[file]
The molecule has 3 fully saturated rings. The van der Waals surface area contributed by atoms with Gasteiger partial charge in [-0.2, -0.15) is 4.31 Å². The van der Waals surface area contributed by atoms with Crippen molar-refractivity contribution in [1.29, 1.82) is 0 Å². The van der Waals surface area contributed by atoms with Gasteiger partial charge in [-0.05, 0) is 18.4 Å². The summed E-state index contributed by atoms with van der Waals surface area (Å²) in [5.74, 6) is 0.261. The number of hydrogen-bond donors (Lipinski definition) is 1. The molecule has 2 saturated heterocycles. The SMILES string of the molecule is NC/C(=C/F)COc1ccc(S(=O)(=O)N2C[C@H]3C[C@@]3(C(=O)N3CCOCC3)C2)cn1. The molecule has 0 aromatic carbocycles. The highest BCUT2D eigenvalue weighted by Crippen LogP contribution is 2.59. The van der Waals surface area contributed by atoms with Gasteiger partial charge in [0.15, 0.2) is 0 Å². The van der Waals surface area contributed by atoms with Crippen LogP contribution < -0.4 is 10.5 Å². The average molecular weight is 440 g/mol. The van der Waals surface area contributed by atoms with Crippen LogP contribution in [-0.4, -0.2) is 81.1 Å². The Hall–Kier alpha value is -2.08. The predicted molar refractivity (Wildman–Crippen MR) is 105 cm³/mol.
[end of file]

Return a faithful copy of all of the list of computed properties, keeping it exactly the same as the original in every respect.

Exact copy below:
The molecule has 3 fully saturated rings. The van der Waals surface area contributed by atoms with Gasteiger partial charge in [-0.2, -0.15) is 4.31 Å². The van der Waals surface area contributed by atoms with Crippen molar-refractivity contribution in [1.29, 1.82) is 0 Å². The van der Waals surface area contributed by atoms with Gasteiger partial charge in [-0.05, 0) is 18.4 Å². The summed E-state index contributed by atoms with van der Waals surface area (Å²) in [5.74, 6) is 0.261. The number of hydrogen-bond donors (Lipinski definition) is 1. The molecule has 2 saturated heterocycles. The SMILES string of the molecule is NC/C(=C/F)COc1ccc(S(=O)(=O)N2C[C@H]3C[C@@]3(C(=O)N3CCOCC3)C2)cn1. The molecule has 0 aromatic carbocycles. The highest BCUT2D eigenvalue weighted by Crippen LogP contribution is 2.59. The van der Waals surface area contributed by atoms with Gasteiger partial charge in [0.15, 0.2) is 0 Å². The van der Waals surface area contributed by atoms with Crippen LogP contribution < -0.4 is 10.5 Å². The average molecular weight is 440 g/mol. The van der Waals surface area contributed by atoms with Crippen LogP contribution in [-0.4, -0.2) is 81.1 Å². The Hall–Kier alpha value is -2.08. The predicted molar refractivity (Wildman–Crippen MR) is 105 cm³/mol.